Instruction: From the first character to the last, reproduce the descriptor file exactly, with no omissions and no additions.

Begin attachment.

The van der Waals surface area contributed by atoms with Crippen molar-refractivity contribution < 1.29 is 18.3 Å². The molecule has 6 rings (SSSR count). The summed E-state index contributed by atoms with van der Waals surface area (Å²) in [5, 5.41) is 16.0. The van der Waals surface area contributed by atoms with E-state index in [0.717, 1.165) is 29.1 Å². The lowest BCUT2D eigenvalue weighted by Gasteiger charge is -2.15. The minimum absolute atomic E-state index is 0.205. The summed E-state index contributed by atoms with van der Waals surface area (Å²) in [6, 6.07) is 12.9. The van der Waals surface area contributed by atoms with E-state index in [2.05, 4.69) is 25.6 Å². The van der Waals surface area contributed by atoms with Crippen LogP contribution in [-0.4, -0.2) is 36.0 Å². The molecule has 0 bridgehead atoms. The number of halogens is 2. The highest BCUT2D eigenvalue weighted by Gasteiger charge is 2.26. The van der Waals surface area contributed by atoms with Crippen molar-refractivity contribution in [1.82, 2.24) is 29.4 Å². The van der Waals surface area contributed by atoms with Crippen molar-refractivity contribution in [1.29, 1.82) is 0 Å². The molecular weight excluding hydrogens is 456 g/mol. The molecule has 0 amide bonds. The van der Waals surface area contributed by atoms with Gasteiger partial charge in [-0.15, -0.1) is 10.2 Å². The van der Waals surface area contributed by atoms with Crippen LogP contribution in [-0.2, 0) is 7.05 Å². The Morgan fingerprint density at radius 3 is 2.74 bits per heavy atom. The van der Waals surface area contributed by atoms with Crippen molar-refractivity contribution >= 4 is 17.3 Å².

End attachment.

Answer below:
The van der Waals surface area contributed by atoms with Crippen molar-refractivity contribution < 1.29 is 18.3 Å². The molecule has 6 rings (SSSR count). The summed E-state index contributed by atoms with van der Waals surface area (Å²) in [5, 5.41) is 16.0. The van der Waals surface area contributed by atoms with E-state index in [0.717, 1.165) is 29.1 Å². The lowest BCUT2D eigenvalue weighted by Gasteiger charge is -2.15. The minimum absolute atomic E-state index is 0.205. The summed E-state index contributed by atoms with van der Waals surface area (Å²) in [6, 6.07) is 12.9. The van der Waals surface area contributed by atoms with E-state index in [2.05, 4.69) is 25.6 Å². The van der Waals surface area contributed by atoms with Crippen LogP contribution in [-0.4, -0.2) is 36.0 Å². The molecule has 0 bridgehead atoms. The number of halogens is 2. The highest BCUT2D eigenvalue weighted by Gasteiger charge is 2.26. The van der Waals surface area contributed by atoms with Crippen molar-refractivity contribution in [1.82, 2.24) is 29.4 Å². The van der Waals surface area contributed by atoms with Crippen molar-refractivity contribution in [1.29, 1.82) is 0 Å². The molecular weight excluding hydrogens is 456 g/mol. The molecule has 0 amide bonds. The van der Waals surface area contributed by atoms with Gasteiger partial charge in [-0.15, -0.1) is 10.2 Å². The van der Waals surface area contributed by atoms with Crippen LogP contribution in [-0.2, 0) is 7.05 Å². The Morgan fingerprint density at radius 3 is 2.74 bits per heavy atom. The van der Waals surface area contributed by atoms with Crippen molar-refractivity contribution >= 4 is 17.3 Å².